You have a half hazel and half blue eye? What could that mean? Gasp! It's heterochromia!
When I was younger, about 8 or so, I went to a music concert my sister was performing at with my parents. As we were standing out in the lobby, the dazzling (yet oh so bright) chandeliers made it very easy for my parents to notice and point out my multi-colored left eye. This was something I shrugged off because at that age, I really didn't care about much besides cartoons and pizza. That is, until the color change became more drastic. At first it had started out as a tiny sliver of brown, and then over the next couple years it gradually changed to where exactly one half was hazel, the other half remaining blue.
As a Baby
The proper name for the heterochromia that I have is sectoral heterochromia. There are multiple types of heterochromia, and multiple ways that can cause it. It is either acquired at birth, or later on in life. In infancy, it can be caused by "Horner's syndrome, Benign heterochromia, Sturge-Weber syndrome, Waardenburg Syndrome, Piebaldism, Hirschsprung disease, Bloch-Sulzberger syndrome, von Recklinghausen disease, Bourneville disease, and Parry-Romberg syndrome (Turbert)." Usually the heterochromia will be accompanied by other symptoms if it is not benign. rarediseases.info.nih.gov is a great resource if you are wanting to look more into depth on some or all of these conditions.
A s an Adult
When you've acquired heterochromia later on in life, the causes are different than when you were an infant. Those include: "eye injury , bleeding in the eye , swelling due to iritis or uveitis , eye surgery , Fuchs' heterochromic cyclitis , acquired Horner’s syndrome , glaucoma and some medications used to treat it , Latisse, a repurposed glaucoma medication used cosmetically to thicken eyelashes , pigment dispersion syndrome , ocular melanosis , Posner-Schlossman syndrome , iris ectropion syndrome , benign and malignant tumors of the iris , diabetes mellitus , central retinal vein occlusion , Chediak-Higashi syndrome" (Turbert). Whew! That sure is a lot isn't it? Now if I had the time to analyze every single one of these and explain them, I would. Alas, I do not have that time. Fortunately, information on most of these can be found at rarediseases.info.nih.gov.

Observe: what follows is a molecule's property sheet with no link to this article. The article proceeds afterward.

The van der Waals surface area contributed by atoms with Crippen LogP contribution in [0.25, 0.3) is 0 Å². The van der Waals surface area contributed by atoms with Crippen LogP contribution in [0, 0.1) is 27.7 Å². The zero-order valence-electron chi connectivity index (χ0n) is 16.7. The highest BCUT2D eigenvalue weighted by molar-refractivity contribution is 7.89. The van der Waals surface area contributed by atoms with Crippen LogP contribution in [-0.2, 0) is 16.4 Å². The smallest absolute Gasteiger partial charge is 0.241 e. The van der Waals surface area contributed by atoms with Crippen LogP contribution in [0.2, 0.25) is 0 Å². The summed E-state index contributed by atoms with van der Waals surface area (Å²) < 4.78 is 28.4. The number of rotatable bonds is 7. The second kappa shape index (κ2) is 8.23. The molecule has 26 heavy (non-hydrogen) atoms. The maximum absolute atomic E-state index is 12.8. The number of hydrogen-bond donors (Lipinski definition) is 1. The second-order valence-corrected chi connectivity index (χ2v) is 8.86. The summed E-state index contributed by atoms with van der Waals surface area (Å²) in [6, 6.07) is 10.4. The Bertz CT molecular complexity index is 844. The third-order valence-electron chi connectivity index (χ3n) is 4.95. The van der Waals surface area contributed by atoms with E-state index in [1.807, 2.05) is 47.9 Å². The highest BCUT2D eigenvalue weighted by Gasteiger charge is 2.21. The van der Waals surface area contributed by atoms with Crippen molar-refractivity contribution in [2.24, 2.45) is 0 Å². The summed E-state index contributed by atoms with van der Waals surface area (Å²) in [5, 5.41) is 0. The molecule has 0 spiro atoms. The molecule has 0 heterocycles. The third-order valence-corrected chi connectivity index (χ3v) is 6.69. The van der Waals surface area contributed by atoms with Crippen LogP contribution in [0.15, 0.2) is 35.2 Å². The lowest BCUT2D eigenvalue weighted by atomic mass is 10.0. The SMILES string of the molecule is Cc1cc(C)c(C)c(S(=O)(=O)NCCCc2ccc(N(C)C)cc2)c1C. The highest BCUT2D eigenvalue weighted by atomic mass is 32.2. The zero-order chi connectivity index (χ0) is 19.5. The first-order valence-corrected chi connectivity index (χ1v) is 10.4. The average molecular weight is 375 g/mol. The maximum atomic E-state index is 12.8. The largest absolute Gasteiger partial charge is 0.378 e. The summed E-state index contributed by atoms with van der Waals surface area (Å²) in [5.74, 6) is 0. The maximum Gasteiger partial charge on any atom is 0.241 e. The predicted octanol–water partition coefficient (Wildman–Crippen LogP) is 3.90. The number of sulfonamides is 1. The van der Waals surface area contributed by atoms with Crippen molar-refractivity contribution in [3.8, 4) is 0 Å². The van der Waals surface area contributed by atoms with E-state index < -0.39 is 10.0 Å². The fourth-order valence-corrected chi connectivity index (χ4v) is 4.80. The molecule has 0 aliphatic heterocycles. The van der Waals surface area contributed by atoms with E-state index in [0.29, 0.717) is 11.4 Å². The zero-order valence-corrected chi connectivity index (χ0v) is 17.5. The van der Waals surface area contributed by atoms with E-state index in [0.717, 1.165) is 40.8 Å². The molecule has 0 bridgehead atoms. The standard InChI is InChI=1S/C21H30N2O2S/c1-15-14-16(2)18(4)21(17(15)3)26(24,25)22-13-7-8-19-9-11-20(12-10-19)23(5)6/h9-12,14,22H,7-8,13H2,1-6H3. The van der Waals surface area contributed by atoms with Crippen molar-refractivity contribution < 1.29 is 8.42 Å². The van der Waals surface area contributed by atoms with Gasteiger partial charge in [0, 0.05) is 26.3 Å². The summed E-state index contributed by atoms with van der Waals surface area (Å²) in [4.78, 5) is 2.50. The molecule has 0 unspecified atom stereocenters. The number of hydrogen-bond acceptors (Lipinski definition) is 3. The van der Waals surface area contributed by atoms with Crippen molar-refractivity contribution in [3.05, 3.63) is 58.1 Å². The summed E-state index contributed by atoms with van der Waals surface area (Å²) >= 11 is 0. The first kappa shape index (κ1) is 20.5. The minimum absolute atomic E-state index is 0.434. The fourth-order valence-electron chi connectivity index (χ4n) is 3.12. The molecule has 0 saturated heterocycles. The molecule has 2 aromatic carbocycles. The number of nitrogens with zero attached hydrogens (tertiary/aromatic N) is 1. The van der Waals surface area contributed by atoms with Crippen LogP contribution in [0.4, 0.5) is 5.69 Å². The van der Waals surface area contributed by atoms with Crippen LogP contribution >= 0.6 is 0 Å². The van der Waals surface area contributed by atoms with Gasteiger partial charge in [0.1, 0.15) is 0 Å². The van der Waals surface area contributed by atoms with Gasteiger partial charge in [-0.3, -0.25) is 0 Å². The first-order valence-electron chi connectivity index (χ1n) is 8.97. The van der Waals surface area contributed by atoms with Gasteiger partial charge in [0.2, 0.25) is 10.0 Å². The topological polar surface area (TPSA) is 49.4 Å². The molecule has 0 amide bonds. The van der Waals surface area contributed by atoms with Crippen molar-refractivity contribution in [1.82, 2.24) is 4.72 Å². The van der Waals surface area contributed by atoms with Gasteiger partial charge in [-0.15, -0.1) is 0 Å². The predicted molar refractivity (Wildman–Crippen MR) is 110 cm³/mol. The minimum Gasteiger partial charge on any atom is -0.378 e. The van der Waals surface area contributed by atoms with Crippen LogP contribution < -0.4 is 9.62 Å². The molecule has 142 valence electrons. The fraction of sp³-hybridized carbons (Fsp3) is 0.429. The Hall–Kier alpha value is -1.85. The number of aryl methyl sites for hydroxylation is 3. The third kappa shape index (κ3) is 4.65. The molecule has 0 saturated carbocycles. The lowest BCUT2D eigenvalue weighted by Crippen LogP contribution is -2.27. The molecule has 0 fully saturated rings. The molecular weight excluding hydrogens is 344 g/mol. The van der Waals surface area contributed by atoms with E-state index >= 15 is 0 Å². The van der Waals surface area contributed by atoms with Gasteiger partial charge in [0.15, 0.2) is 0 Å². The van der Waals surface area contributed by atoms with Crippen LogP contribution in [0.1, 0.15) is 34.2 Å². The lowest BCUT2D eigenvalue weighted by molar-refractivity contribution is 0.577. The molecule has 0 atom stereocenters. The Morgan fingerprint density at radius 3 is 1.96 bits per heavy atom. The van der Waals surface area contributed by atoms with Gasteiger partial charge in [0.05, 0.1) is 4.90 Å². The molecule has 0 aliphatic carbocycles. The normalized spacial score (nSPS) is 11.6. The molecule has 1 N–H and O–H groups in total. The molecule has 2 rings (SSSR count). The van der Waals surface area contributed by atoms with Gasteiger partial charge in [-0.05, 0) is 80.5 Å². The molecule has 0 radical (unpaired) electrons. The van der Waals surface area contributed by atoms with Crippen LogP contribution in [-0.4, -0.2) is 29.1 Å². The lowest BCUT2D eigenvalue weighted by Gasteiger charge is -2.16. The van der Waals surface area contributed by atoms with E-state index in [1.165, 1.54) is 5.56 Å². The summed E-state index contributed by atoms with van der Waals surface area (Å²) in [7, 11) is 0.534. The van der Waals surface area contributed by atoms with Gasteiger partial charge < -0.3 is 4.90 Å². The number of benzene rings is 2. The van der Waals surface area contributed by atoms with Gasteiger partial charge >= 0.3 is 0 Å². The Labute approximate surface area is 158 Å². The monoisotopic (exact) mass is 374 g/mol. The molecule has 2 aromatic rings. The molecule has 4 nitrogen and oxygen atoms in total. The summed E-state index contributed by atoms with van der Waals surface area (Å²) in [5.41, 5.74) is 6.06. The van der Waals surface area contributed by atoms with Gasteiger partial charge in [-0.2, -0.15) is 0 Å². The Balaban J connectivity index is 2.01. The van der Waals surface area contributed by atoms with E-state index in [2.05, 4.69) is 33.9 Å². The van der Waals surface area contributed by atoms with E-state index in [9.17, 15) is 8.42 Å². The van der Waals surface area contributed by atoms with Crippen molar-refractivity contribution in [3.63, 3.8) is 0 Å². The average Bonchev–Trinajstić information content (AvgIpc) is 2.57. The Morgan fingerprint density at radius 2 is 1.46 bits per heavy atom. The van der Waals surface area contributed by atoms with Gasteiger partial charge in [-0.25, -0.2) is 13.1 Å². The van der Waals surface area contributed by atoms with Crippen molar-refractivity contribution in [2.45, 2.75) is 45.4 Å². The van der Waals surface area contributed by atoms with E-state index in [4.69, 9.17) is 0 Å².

How Rare is It?
According to webmd.com, "Heterochromia is common in some animals but rare in humans. It affects fewer than 200,000 people in the United States" (insert source here). That is less than one percent of the nation's population.
Can it Be Inherited?
Although it is more rare in humans for it to be inherited, it is possible for it to be passed down genetically. Animals however inherit heterochromia much more frequently.
Some Celebrities That Have Heterochromia
- Mila Kunis
- Jane Seymour
- Alice Eve
- Olivia Wilde
- Demi Moore
- Dominic Sherwood
- Benedict Cumberbatch
(List of celebrities obtained from https://www.savoirflair.com/beauty/507678/celebrities-with-heterochromia)
Heterochromia is a pretty neat condition where one or both eyes can differ in color. Majority of the time it is not a cause for concern unless it is accompanied by other symptoms. It can be acquired at infancy or into adulthood, and affects less than one percent of the human population. It is a pretty cool thing to show off if you have it!
CMAJ/JMAC Canadian Medical Association Journal: "Heterochromia."
Turbert, David. “Heterochromia.” American Academy of Ophthalmology, 5 Jan. 2018, www.aao.org/eye-health/diseases/what-is-heterochromia.